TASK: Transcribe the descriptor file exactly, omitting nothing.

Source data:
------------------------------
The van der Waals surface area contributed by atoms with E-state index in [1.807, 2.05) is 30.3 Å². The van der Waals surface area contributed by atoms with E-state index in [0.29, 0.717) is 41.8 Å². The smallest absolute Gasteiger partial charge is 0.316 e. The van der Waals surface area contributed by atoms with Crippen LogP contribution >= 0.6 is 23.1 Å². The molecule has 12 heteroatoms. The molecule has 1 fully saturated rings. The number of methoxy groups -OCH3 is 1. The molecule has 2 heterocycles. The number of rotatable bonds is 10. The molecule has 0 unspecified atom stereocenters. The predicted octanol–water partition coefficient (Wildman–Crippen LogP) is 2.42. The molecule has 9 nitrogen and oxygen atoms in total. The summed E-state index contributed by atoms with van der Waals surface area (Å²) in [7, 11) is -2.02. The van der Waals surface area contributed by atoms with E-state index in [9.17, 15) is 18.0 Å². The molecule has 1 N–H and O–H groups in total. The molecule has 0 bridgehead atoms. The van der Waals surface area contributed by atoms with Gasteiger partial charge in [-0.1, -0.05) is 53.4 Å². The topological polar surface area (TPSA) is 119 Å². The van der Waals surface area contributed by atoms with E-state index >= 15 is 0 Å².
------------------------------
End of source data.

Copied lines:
The van der Waals surface area contributed by atoms with E-state index in [1.807, 2.05) is 30.3 Å². The van der Waals surface area contributed by atoms with E-state index in [0.29, 0.717) is 41.8 Å². The smallest absolute Gasteiger partial charge is 0.316 e. The van der Waals surface area contributed by atoms with Crippen LogP contribution >= 0.6 is 23.1 Å². The molecule has 12 heteroatoms. The molecule has 1 fully saturated rings. The number of methoxy groups -OCH3 is 1. The molecule has 2 heterocycles. The number of rotatable bonds is 10. The molecule has 0 unspecified atom stereocenters. The predicted octanol–water partition coefficient (Wildman–Crippen LogP) is 2.42. The molecule has 9 nitrogen and oxygen atoms in total. The summed E-state index contributed by atoms with van der Waals surface area (Å²) in [7, 11) is -2.02. The van der Waals surface area contributed by atoms with E-state index in [9.17, 15) is 18.0 Å². The molecule has 1 N–H and O–H groups in total. The molecule has 0 bridgehead atoms. The van der Waals surface area contributed by atoms with Gasteiger partial charge in [-0.1, -0.05) is 53.4 Å². The topological polar surface area (TPSA) is 119 Å². The van der Waals surface area contributed by atoms with E-state index >= 15 is 0 Å².